gambling advertisement

GVC Holdings has been fined by the United Kingdom Gambling Commission (UKGC) after having put deceptive advertisements on its websites.

A Heavy Fine

GVC Holdings received a large fine of 350,000 Euros after its subsidiary, ElectraWorks, placed deceptive advertisements on its website. According to, the penalty was because the subsidiary “repeatedly mislead consumers.” The advertisements continually “related to free bonuses.”

The advertisements were initially shown on, a sports-betting site in 2016. The website was reprimanded by the Advertising Standards Authority, but shortly thereafter, the site would post another misleading ad on the website. Other websites under GVC Holdings were also found to have deceptive ads, amounting to a total of six violations. The websites include,, and committed another violation last year.

The Crackdown Continues

Lately, the UKGC has been cracking down on various operators who commit violations. As part of a new approach to making sure operators are not treating consumers unfairly in any way, the Gambling Commission has required that online operators change advertisements on their sites so as to not “mislead consumers.” According to, the Competition and Markets Authority, or CMA, said that some gambling ads were “likely to be unfair,” and led to the Competition Markets Authority launching an investigation in 2016. The investigation came amid a protest to both the UKGC and the CMA about operators who were placing certain limitations in small details within their offers, essentially “blocking payouts” to players. A total of five online gambling operators were in jeopardy of “enforcement actions” after committing violations.

Other Past Fines

Last year, gambling operator BGO also received a fine of 350,000 Euros after misleading ads were found on its website. The fine came after the U.K. Gambling Commission discovered a total of nine ads that were misleading on BGO’s site between July 2015 and July 2016. Furthermore, affiliates of BGO’s site were also found to have deceptive ads on their sites. This led to the UKGC informing BGO that its license was going to be reviewed. The operator had been previously warned about offering advertisements that may have been questionable.

These violations run almost parallel to the UKGC cracking down on another type of advertisement violations that operators were continually committing. Last year, certain online gaming operators that held licenses in the United Kingdom were reprimanded after advertisements were found on their sites that could possibly attract young children. Letters written by the Committee of Advertising Practice, the UKGC, ASA, and the RGA, were sent to each operator that is licensed in the U.K. Within the letters, the regulatory bodies were urging operators to remove the “freely accessible” ads that were found to attract  people under the age of 18 right away. Any affiliates of the operators would also have to ensure they take down any advertisements that minors may find appealing. It was further stated in the letter that those who did not follow through with the requirement would be fined 300,000 Euros for not removing the content immediately, and for not making sure their affiliates did the same. It is suggested that any operator should take down an ad that may have content appealing to children, as well as any that may appear to do so. Then, the operator can seek advice from the Copy Advice Team. According to the website, this is a branch of the Committee of Advertising Practice that helps to enforce certain regulations, such as The Code of Non-Broadcast Advertising & Direct Promotional Marketing, which are rules each operator must abide by.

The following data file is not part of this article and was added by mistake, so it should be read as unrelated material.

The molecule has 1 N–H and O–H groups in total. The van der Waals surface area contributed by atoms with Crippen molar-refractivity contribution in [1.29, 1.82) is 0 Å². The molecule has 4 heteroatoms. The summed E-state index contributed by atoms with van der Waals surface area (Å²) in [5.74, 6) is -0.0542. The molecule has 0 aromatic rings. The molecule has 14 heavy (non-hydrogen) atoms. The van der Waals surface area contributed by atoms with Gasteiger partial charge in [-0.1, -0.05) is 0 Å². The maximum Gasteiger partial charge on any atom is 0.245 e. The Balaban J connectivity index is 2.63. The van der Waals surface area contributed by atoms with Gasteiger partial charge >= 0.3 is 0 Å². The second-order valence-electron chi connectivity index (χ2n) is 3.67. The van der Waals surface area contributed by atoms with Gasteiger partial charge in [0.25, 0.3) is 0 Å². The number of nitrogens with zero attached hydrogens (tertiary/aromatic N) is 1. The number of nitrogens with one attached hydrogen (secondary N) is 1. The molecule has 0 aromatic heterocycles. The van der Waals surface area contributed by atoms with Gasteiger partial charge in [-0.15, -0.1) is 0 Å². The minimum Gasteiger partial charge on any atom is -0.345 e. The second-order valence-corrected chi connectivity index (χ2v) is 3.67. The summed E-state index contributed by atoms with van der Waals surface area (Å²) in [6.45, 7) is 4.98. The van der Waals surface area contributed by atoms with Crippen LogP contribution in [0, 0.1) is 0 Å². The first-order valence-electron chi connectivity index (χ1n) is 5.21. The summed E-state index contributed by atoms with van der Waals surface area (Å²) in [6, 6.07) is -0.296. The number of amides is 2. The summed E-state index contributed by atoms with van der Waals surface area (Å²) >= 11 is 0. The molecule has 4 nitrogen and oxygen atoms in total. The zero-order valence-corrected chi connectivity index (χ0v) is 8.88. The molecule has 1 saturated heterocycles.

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Richard Holmes was born in Tampa, Florida and studied computer science at Pensacola Christian College in Pensacola Florida. A devout Baptist, volunteer Sunday School teacher and online gaming fan, Richard works as a part-time systems administrator at Baptist Hospital and part-time professional blogger specializing in statistics, probability and computer science issues. He is an ardent believer in the future of artificial intelligence as a tool for transforming human society for the better, particularly in the area of health care and modern medicine. A chess player, and competitive online gamer Richard actively participates on online gaming tournaments in his free time.